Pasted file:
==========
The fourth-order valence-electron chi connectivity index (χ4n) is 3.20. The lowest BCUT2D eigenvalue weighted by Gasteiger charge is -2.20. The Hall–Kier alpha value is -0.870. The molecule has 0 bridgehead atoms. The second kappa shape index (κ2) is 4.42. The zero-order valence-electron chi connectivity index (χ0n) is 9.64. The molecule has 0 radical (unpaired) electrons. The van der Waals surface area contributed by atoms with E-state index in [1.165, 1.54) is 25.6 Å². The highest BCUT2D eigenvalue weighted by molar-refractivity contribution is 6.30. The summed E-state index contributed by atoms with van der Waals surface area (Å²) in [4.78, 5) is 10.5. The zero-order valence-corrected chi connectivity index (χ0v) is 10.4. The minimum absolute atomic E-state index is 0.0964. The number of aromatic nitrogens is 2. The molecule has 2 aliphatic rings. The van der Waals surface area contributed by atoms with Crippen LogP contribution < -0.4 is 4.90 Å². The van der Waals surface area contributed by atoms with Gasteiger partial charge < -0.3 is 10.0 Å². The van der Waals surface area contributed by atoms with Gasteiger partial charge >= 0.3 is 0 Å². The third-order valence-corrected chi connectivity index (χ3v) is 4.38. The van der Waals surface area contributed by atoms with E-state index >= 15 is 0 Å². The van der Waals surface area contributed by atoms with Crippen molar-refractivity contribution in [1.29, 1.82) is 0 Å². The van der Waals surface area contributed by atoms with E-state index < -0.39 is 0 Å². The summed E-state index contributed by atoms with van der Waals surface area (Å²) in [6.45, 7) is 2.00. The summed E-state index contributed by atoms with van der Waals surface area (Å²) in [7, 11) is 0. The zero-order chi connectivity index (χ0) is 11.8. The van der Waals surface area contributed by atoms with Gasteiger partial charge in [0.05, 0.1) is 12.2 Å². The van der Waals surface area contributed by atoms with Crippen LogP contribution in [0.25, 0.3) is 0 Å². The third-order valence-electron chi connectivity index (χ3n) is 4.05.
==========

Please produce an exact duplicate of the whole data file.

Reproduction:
The fourth-order valence-electron chi connectivity index (χ4n) is 3.20. The lowest BCUT2D eigenvalue weighted by Gasteiger charge is -2.20. The Hall–Kier alpha value is -0.870. The molecule has 0 bridgehead atoms. The second kappa shape index (κ2) is 4.42. The zero-order valence-electron chi connectivity index (χ0n) is 9.64. The molecule has 0 radical (unpaired) electrons. The van der Waals surface area contributed by atoms with E-state index in [1.165, 1.54) is 25.6 Å². The highest BCUT2D eigenvalue weighted by molar-refractivity contribution is 6.30. The summed E-state index contributed by atoms with van der Waals surface area (Å²) in [4.78, 5) is 10.5. The zero-order valence-corrected chi connectivity index (χ0v) is 10.4. The minimum absolute atomic E-state index is 0.0964. The number of aromatic nitrogens is 2. The molecule has 2 aliphatic rings. The van der Waals surface area contributed by atoms with Crippen LogP contribution < -0.4 is 4.90 Å². The van der Waals surface area contributed by atoms with Gasteiger partial charge < -0.3 is 10.0 Å². The van der Waals surface area contributed by atoms with Gasteiger partial charge >= 0.3 is 0 Å². The third-order valence-corrected chi connectivity index (χ3v) is 4.38. The van der Waals surface area contributed by atoms with E-state index >= 15 is 0 Å². The van der Waals surface area contributed by atoms with Crippen molar-refractivity contribution in [1.29, 1.82) is 0 Å². The van der Waals surface area contributed by atoms with E-state index < -0.39 is 0 Å². The summed E-state index contributed by atoms with van der Waals surface area (Å²) in [6.45, 7) is 2.00. The summed E-state index contributed by atoms with van der Waals surface area (Å²) in [7, 11) is 0. The zero-order chi connectivity index (χ0) is 11.8. The van der Waals surface area contributed by atoms with Gasteiger partial charge in [0.05, 0.1) is 12.2 Å². The van der Waals surface area contributed by atoms with Crippen LogP contribution in [0.25, 0.3) is 0 Å². The third-order valence-electron chi connectivity index (χ3n) is 4.05.